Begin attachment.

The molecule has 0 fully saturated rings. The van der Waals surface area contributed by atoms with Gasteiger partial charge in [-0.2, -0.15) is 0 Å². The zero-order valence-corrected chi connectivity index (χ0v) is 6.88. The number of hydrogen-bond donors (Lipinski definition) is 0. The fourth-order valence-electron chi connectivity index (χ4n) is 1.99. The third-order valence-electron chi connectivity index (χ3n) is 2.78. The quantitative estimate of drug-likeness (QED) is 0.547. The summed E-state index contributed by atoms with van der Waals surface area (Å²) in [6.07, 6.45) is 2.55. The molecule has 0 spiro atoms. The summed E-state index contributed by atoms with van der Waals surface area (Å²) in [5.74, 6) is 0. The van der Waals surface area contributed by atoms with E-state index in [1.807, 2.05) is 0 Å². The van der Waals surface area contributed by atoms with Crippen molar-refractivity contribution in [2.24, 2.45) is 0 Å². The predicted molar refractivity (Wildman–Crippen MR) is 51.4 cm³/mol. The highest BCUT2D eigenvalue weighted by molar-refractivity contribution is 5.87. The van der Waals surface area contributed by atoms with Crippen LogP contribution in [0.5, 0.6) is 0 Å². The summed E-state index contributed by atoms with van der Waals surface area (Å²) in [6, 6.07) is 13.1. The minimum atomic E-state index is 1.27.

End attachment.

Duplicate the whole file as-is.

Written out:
The molecule has 0 fully saturated rings. The van der Waals surface area contributed by atoms with Gasteiger partial charge in [-0.2, -0.15) is 0 Å². The zero-order valence-corrected chi connectivity index (χ0v) is 6.88. The number of hydrogen-bond donors (Lipinski definition) is 0. The fourth-order valence-electron chi connectivity index (χ4n) is 1.99. The third-order valence-electron chi connectivity index (χ3n) is 2.78. The quantitative estimate of drug-likeness (QED) is 0.547. The summed E-state index contributed by atoms with van der Waals surface area (Å²) in [6.07, 6.45) is 2.55. The molecule has 0 spiro atoms. The summed E-state index contributed by atoms with van der Waals surface area (Å²) in [5.74, 6) is 0. The van der Waals surface area contributed by atoms with E-state index in [1.807, 2.05) is 0 Å². The van der Waals surface area contributed by atoms with Crippen molar-refractivity contribution in [2.24, 2.45) is 0 Å². The predicted molar refractivity (Wildman–Crippen MR) is 51.4 cm³/mol. The highest BCUT2D eigenvalue weighted by molar-refractivity contribution is 5.87. The van der Waals surface area contributed by atoms with Crippen LogP contribution in [0.5, 0.6) is 0 Å². The summed E-state index contributed by atoms with van der Waals surface area (Å²) in [6, 6.07) is 13.1. The minimum atomic E-state index is 1.27.